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Eminence: Cardinal Richelieu and the Rise of France

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  • Anonymous

    Posted October 16, 2011

    Must Read!

    Jean-Vincent Blanchard breaks down and show the truth behind the truth of Richelieu brilliantly. Richeliue is a political genius and one of the most successful politicians ever and this book is an amazing tribute to him. I thank the author, I have been waiting for a biography on Richelieu for month's now

    2 out of 2 people found this review helpful.

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  • Posted March 30, 2012

    Blanchard has tackled a difficult subject since both the life an

    Blanchard has tackled a difficult subject since both the life and times of Richelieu were reflective of the complexities of the late Middle Ages, partly because of the geopolitical structure of western Europe, partly because of the multitude of rulers and regents involved. Apart from the fact that Blanchard's style is slightly wooden (probably in part resulting from the fact that many translations are incorporated in the text), his biography is reminiscent of a sightseeing tour on a fast moving bus: you have the opportunity to see virtually everything of interest, but no time to absorb what you see or put anything in context. The absence of contemporaneous maps (as already mentioned by another reviewer) is a distinct disadvantage. Most readers will associate "France" with the country in its 21st century borders, and to guide the reader through the maze of what was an independent kingdom at the time, and what was actually part of Louis XIII's France, is better illustrated by maps than casual text references (of which many also lack clarity). More importantly, the real political strategy behind Richelieu's acting as First Minister is kept vague and is rarely addressed. What was actually the reason for the constant wars in any corner of the realm - was it to quash rebellions, to expand the realm, to secure it? Blanchard has been given a wealth of information and sources, and he has managed to place it into a timeline, but instead of evaluating Richelieu in the six pages of the "Conclusions" (which also fails to display any significant depth), the reasoning behind his actions as well as the assessment of the person as such could (and should) have been a more central theme. The title "Cardinal Richelieu and the rise of France" is also somewhat confusing since it appears that during Richelieu's time, a nearly equal number of battles were lost and won - and why did this lead to the "rise" of France?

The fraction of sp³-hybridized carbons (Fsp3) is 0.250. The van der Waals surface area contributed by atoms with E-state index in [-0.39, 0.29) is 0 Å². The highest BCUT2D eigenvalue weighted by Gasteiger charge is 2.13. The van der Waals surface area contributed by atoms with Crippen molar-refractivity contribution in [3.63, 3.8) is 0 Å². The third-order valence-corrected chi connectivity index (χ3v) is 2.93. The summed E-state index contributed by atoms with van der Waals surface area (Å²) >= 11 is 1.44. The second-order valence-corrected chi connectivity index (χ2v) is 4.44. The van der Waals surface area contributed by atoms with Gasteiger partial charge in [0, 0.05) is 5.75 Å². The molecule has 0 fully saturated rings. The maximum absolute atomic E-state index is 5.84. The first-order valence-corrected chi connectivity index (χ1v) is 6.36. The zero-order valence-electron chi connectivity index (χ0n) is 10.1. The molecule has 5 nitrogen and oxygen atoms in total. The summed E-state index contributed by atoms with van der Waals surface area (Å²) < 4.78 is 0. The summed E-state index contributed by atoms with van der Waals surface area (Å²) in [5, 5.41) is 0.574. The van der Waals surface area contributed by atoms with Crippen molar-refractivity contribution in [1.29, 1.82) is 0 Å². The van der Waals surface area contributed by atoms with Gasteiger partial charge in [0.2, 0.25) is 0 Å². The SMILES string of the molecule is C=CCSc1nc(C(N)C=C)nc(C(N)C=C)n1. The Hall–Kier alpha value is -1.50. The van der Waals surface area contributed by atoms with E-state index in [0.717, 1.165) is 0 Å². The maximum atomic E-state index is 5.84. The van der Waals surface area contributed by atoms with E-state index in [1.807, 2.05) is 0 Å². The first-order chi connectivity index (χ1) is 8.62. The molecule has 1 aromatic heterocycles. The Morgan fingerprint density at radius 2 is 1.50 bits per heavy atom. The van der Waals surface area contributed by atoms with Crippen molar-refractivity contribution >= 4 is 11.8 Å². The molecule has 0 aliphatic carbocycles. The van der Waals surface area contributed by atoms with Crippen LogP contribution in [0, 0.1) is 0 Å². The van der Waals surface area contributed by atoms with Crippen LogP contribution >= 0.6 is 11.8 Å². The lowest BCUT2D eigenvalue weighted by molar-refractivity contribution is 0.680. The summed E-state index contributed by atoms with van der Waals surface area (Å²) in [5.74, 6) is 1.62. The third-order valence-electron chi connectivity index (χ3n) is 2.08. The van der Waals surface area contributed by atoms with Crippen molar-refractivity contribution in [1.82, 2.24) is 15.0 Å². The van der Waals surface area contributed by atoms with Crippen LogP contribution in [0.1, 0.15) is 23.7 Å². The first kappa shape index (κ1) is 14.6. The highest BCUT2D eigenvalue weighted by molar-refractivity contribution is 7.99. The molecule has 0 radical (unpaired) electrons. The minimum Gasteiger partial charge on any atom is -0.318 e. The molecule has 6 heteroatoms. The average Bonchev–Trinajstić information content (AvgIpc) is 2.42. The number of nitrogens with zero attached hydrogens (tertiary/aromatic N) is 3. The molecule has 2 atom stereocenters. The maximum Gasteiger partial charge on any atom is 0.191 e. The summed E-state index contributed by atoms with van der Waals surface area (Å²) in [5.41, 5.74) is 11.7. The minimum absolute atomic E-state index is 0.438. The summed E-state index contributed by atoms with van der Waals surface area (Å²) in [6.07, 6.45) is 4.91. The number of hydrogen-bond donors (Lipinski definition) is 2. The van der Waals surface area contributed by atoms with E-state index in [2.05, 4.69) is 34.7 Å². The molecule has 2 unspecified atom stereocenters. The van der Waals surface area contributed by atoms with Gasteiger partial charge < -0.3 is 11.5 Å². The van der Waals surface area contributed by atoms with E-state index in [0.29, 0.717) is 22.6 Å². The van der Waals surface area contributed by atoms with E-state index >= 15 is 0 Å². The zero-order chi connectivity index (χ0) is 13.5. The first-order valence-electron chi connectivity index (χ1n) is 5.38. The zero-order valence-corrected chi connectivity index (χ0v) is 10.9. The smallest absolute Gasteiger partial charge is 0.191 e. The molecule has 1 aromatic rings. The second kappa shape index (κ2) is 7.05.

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  • Anonymous

    Posted February 27, 2012

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  • Anonymous

    Posted November 10, 2011

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    Posted August 27, 2013

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